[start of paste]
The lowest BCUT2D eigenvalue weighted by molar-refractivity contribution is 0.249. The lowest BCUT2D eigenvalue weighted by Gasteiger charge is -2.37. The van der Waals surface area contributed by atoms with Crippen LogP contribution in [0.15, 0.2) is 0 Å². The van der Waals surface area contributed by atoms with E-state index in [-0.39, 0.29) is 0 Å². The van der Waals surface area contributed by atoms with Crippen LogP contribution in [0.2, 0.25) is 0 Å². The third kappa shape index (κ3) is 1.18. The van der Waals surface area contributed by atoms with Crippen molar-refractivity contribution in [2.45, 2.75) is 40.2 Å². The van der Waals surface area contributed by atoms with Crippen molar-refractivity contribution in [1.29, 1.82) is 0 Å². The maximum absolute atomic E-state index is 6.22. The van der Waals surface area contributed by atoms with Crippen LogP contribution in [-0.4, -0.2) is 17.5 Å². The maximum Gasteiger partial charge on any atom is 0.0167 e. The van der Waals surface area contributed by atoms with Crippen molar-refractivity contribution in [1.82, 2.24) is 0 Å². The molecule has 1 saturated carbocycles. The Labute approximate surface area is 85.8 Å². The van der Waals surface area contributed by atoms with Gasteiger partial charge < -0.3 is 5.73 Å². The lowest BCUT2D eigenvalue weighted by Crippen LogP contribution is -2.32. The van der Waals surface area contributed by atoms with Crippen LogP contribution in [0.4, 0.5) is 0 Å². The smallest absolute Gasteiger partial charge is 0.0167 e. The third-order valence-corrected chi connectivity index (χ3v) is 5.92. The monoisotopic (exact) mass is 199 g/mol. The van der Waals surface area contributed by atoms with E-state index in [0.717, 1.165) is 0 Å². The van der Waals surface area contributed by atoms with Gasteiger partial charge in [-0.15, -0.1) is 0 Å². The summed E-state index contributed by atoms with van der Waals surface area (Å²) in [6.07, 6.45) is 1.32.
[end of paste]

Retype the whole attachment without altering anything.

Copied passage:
The lowest BCUT2D eigenvalue weighted by molar-refractivity contribution is 0.249. The lowest BCUT2D eigenvalue weighted by Gasteiger charge is -2.37. The van der Waals surface area contributed by atoms with Crippen LogP contribution in [0.15, 0.2) is 0 Å². The van der Waals surface area contributed by atoms with E-state index in [-0.39, 0.29) is 0 Å². The van der Waals surface area contributed by atoms with Crippen LogP contribution in [0.2, 0.25) is 0 Å². The third kappa shape index (κ3) is 1.18. The van der Waals surface area contributed by atoms with Crippen molar-refractivity contribution in [2.45, 2.75) is 40.2 Å². The van der Waals surface area contributed by atoms with Crippen molar-refractivity contribution in [1.29, 1.82) is 0 Å². The maximum absolute atomic E-state index is 6.22. The van der Waals surface area contributed by atoms with Crippen LogP contribution in [-0.4, -0.2) is 17.5 Å². The maximum Gasteiger partial charge on any atom is 0.0167 e. The van der Waals surface area contributed by atoms with Crippen molar-refractivity contribution in [1.82, 2.24) is 0 Å². The molecule has 1 saturated carbocycles. The Labute approximate surface area is 85.8 Å². The van der Waals surface area contributed by atoms with Gasteiger partial charge < -0.3 is 5.73 Å². The lowest BCUT2D eigenvalue weighted by Crippen LogP contribution is -2.32. The van der Waals surface area contributed by atoms with Crippen LogP contribution in [0.4, 0.5) is 0 Å². The smallest absolute Gasteiger partial charge is 0.0167 e. The third-order valence-corrected chi connectivity index (χ3v) is 5.92. The monoisotopic (exact) mass is 199 g/mol. The van der Waals surface area contributed by atoms with E-state index in [0.717, 1.165) is 0 Å². The van der Waals surface area contributed by atoms with Gasteiger partial charge in [-0.15, -0.1) is 0 Å². The summed E-state index contributed by atoms with van der Waals surface area (Å²) in [6.07, 6.45) is 1.32.